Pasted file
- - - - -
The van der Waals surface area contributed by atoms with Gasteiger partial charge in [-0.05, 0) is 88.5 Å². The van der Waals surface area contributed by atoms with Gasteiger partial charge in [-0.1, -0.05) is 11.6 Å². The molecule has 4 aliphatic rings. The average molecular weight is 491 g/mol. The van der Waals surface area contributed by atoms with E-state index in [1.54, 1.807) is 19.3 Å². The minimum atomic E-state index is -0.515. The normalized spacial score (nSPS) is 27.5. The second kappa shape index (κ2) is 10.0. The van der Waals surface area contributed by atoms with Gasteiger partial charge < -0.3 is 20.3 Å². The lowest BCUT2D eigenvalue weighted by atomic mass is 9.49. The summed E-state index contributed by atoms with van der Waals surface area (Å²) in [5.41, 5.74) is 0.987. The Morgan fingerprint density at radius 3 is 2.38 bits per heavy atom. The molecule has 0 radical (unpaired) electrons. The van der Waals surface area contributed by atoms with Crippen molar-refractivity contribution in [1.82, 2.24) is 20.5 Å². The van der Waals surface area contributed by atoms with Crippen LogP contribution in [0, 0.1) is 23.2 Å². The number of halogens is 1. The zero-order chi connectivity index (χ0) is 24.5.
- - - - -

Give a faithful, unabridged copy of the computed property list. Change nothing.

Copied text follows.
The van der Waals surface area contributed by atoms with Gasteiger partial charge in [-0.05, 0) is 88.5 Å². The van der Waals surface area contributed by atoms with Gasteiger partial charge in [-0.1, -0.05) is 11.6 Å². The molecule has 4 aliphatic rings. The average molecular weight is 491 g/mol. The van der Waals surface area contributed by atoms with E-state index in [1.54, 1.807) is 19.3 Å². The minimum atomic E-state index is -0.515. The normalized spacial score (nSPS) is 27.5. The second kappa shape index (κ2) is 10.0. The van der Waals surface area contributed by atoms with Gasteiger partial charge < -0.3 is 20.3 Å². The lowest BCUT2D eigenvalue weighted by atomic mass is 9.49. The summed E-state index contributed by atoms with van der Waals surface area (Å²) in [5.41, 5.74) is 0.987. The Morgan fingerprint density at radius 3 is 2.38 bits per heavy atom. The molecule has 0 radical (unpaired) electrons. The van der Waals surface area contributed by atoms with Crippen molar-refractivity contribution in [1.82, 2.24) is 20.5 Å². The van der Waals surface area contributed by atoms with Crippen LogP contribution in [0, 0.1) is 23.2 Å². The number of halogens is 1. The zero-order chi connectivity index (χ0) is 24.5.